TIP:It’s a good idea not to tracksession duration alone. Sessionduration is measured by addingyou’ll be able to see the number of transactions and their associated revenue byimporting your GA ecommerce transactions, and from that you can connect youraccount’s performance directly to your sales data.the time it takes betweenthe different interactionsa user may send to GoogleAnalytics; those interactionscan be pageviews, events orDefine Micro-ConversionsMicro-conversions are small (but valuable!) actions that users take on your site. They mayadd something to their cart, for instance, or download a newsletter.ecommerce transactions. If allinteractions aren’t measuredon the website, or if usersspend long periods of time inone page before leaving yourThese things may not have the value of a 2,000 purchase, but they capture useractions from different parts of the research and buying process—and show you howbest to speak to that, you may not get the fullscope of that session duration.Once you import these Google Analytics goals into AdWords, you’re free to customizethem further. You can decide how to count them, or what the lookback window should be:You can monitor these different conversions and micro-conversions using the‘Segment’ feature to see reports by conversion name.Better Together Combine AdWords with Google Analytics5

NOTE:Remarketing may necessitatean update to your Analyticstracking code, along with someother requirements.2. Create Custom Remarketing ListsRemarketing lists help you stay in front of users who have expressed interest in whatyou offer. Combine AdWords and Google Analytics and you’ll be able to build smarterremarketing lists to use in your campaigns.3. Use Smart Lists to AutomaticallyGroup Your Site Users that are MostLikely to ConvertSmart Lists are a good option if youdon’t have time to segment youraudience yourself. Google Analyticswill automatically build a list of userson your site who are most likelyto convert, and you can then useremarketing to bring them back toyour site.If you prefer to create your owncustom remarketing lists, try tofind your ideal audience usingGoogle Analytics segmentationcapabilities like pages viewed,location, on-site activity andgoal completions. (Build youraudiences under Remarketingin your Admin tab in GA.) Youcan pick from predefinedlists, or create your own, andinstantly see the estimated sizeof the list that results.Using pre-defined audiencesCreating a custom remarketing listYour goal is to create groupsthat you can reach effectively in the future: groups like homepage visitors, productpage viewers, conversion abandoners or past converters. All of these, and others likethem, are groups you can speak to with specific remarketing messages that will bringthem back to your site.For example: people who first came to your site through a non-paid link on another sitehaven’t clicked your ads, so they may have different expectations when they see yourremarketing ad. Or, if users have watched a video on your site once before, you maysend them to a landing page with a video on it.TIP:Get ideas for your ownremarketing lists by headingover to the Google AnalyticsSolution Gallery. Import aremarketing-related solution oruse one as inspiration for yourYou can use any of Google Analytics’ 250 dimensions and metrics to build thesekinds of highly-specific remarketing lists. The sky’s the limit, and the power is yours:you decide what’s most valuable for your site and your business, and build youraudiences to match.own account.Better Together Combine AdWords with Google Analytics6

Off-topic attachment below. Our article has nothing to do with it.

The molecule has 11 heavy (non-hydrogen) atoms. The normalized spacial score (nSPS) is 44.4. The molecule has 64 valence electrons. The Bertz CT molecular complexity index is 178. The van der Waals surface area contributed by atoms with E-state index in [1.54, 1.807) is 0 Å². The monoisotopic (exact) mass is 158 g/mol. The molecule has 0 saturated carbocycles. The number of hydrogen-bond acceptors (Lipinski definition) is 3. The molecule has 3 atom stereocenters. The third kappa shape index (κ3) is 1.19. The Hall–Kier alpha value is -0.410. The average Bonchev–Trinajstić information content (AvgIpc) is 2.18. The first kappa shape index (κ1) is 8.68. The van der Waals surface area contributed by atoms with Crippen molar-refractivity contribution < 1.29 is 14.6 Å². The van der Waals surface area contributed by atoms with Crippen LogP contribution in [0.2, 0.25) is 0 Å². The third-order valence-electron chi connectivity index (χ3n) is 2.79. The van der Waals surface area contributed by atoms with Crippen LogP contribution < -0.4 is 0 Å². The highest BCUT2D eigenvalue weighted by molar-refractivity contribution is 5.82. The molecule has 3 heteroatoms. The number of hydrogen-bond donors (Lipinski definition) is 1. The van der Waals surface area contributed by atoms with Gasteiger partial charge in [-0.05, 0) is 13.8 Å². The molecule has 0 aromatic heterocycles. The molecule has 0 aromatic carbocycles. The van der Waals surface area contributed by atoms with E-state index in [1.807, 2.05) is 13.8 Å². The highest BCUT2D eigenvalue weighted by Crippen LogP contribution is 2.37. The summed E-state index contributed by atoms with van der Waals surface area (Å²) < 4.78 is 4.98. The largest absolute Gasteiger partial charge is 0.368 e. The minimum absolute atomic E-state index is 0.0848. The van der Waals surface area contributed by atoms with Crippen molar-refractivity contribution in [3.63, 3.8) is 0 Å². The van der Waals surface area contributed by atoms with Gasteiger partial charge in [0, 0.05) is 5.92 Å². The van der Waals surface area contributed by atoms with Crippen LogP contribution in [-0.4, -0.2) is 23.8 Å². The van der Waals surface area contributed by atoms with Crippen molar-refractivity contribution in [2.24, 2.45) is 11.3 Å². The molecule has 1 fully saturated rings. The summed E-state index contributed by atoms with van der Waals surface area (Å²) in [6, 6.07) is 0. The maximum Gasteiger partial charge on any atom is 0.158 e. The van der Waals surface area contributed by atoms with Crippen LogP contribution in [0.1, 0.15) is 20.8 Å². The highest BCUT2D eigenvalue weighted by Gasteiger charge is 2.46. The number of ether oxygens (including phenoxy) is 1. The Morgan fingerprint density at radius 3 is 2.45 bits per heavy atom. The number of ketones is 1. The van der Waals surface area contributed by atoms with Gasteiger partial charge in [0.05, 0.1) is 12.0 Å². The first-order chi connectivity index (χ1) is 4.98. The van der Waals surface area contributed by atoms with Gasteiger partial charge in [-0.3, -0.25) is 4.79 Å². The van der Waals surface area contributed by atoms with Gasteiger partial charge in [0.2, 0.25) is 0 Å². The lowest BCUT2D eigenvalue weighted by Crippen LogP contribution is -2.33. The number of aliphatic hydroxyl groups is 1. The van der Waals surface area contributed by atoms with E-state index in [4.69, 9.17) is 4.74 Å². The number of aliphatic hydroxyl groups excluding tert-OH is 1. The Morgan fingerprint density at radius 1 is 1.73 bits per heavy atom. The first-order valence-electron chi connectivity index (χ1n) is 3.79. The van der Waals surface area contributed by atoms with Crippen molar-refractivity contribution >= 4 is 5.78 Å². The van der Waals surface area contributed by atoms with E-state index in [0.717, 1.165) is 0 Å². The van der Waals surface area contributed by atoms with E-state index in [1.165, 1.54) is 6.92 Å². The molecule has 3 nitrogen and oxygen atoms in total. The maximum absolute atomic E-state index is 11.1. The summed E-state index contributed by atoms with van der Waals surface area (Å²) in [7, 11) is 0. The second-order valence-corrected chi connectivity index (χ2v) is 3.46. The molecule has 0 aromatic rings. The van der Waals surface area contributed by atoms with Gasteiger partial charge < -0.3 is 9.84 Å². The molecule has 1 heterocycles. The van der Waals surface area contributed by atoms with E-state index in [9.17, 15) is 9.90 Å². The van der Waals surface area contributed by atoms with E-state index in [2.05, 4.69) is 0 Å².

4. Understand Which AdWordsCampaigns, Ads or Keywords DriveOn-site EngagementWith your accounts linked, you canadd Google Analytics metrics directlyto your AdWords reports. AddingAnalytics’ site interaction metrics tostandard AdWords metrics like CTRand conversion rate will take thingsto a higher level.Most clicks don’t turn intoconversions. (This is that 97% wespoke of earlier.) Google Analytics metrics can help you see what happened whenthings didn’t turn out quite the way you hoped—and test ways to change that outcome.For instance, you might try out: A new call to action in your ads. How does your message prepare users to interactwith your site? Does their pages viewed or session length change when you changeyour call to action? A new set of keywords. Do your keywords deliver on users’ expectations?Are bounce rates in line with your core keyword base or better? A new campaign landing page. Does a different landing page draw users deeperinto your site? Is their average session getting longer?More data is better when you’re analyzing performance, as long as that data is reallyrelevant. Keep the focus on the metrics that matter most to your account. Then useGoogle Analytics when the primary metrics in your account don’t give you enoughinsight to make effective decisions.5. Monitor ‘% New Sessions’ to Learn Which Keywords Attract New UsersTo see and understand where your campaigns reach customers in their journey,the % new sessions metric can be a big help.TIP:Want to know even more abouthow customers find you? Take alook at Multi-Channel Funnelsand Attribution Modeling inGoogle Analytics. You’ll see howdifferent channels interact withone another as they bring newusers to your site.This metric can be a proxy for new customers to your business. You may have a generalidea of which keywords are driving new customers to your site, but % new sessions willhelp you prove or disprove your hypothesis. Try it when you’re setting goals for youraccount and also when you’re gauging the success of a keyword or a campaign.Certain keywords will bring new users your way. Those users have a different valuethan someone who is returning to re-engage with your site. So plan your messagingand bids appropriately.As you learn more about how familiar each user is with your site or brand, you canimprove the overall strategy for your account.Better Together Combine AdWords with Google Analytics7